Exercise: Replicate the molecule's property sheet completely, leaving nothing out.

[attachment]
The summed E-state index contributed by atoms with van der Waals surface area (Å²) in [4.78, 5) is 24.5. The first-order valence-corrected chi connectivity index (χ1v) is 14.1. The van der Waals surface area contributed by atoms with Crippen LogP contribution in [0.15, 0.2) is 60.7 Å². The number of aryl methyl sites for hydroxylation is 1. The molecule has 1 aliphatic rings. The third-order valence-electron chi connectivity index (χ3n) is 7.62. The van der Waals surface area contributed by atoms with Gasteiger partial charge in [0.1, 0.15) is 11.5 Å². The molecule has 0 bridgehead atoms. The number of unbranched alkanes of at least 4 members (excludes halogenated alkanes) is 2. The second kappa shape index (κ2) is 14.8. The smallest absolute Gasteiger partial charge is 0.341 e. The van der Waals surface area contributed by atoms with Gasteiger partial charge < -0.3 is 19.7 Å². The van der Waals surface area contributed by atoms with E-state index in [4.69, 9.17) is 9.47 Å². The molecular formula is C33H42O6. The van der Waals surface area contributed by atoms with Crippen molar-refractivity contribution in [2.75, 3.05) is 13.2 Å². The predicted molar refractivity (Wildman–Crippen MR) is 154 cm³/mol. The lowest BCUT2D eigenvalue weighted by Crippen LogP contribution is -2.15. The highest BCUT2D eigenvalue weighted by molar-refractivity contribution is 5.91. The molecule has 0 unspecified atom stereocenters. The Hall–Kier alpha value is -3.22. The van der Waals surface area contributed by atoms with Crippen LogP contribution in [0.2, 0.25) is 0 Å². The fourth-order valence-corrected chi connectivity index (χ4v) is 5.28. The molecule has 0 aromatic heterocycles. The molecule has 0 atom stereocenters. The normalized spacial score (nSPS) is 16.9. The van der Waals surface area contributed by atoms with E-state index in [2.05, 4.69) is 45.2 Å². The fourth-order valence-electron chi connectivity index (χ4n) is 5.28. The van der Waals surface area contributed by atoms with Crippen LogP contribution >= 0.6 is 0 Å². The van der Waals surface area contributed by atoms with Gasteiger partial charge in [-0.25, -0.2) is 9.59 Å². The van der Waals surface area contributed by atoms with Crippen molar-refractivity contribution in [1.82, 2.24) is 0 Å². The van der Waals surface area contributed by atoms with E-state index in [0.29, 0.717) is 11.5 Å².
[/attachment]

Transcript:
The summed E-state index contributed by atoms with van der Waals surface area (Å²) in [4.78, 5) is 24.5. The first-order valence-corrected chi connectivity index (χ1v) is 14.1. The van der Waals surface area contributed by atoms with Crippen LogP contribution in [0.15, 0.2) is 60.7 Å². The number of aryl methyl sites for hydroxylation is 1. The molecule has 1 aliphatic rings. The third-order valence-electron chi connectivity index (χ3n) is 7.62. The van der Waals surface area contributed by atoms with Gasteiger partial charge in [0.1, 0.15) is 11.5 Å². The molecule has 0 bridgehead atoms. The number of unbranched alkanes of at least 4 members (excludes halogenated alkanes) is 2. The second kappa shape index (κ2) is 14.8. The smallest absolute Gasteiger partial charge is 0.341 e. The van der Waals surface area contributed by atoms with Gasteiger partial charge < -0.3 is 19.7 Å². The van der Waals surface area contributed by atoms with E-state index in [4.69, 9.17) is 9.47 Å². The molecular formula is C33H42O6. The van der Waals surface area contributed by atoms with Crippen molar-refractivity contribution in [2.75, 3.05) is 13.2 Å². The predicted molar refractivity (Wildman–Crippen MR) is 154 cm³/mol. The lowest BCUT2D eigenvalue weighted by Crippen LogP contribution is -2.15. The highest BCUT2D eigenvalue weighted by molar-refractivity contribution is 5.91. The molecule has 0 unspecified atom stereocenters. The Hall–Kier alpha value is -3.22. The van der Waals surface area contributed by atoms with Crippen LogP contribution in [0.2, 0.25) is 0 Å². The fourth-order valence-corrected chi connectivity index (χ4v) is 5.28. The molecule has 0 aromatic heterocycles. The molecule has 0 atom stereocenters. The normalized spacial score (nSPS) is 16.9. The van der Waals surface area contributed by atoms with E-state index in [2.05, 4.69) is 45.2 Å². The fourth-order valence-electron chi connectivity index (χ4n) is 5.28. The van der Waals surface area contributed by atoms with Crippen LogP contribution >= 0.6 is 0 Å². The van der Waals surface area contributed by atoms with Gasteiger partial charge in [-0.25, -0.2) is 9.59 Å². The van der Waals surface area contributed by atoms with Crippen molar-refractivity contribution in [1.82, 2.24) is 0 Å². The van der Waals surface area contributed by atoms with E-state index in [0.29, 0.717) is 11.5 Å².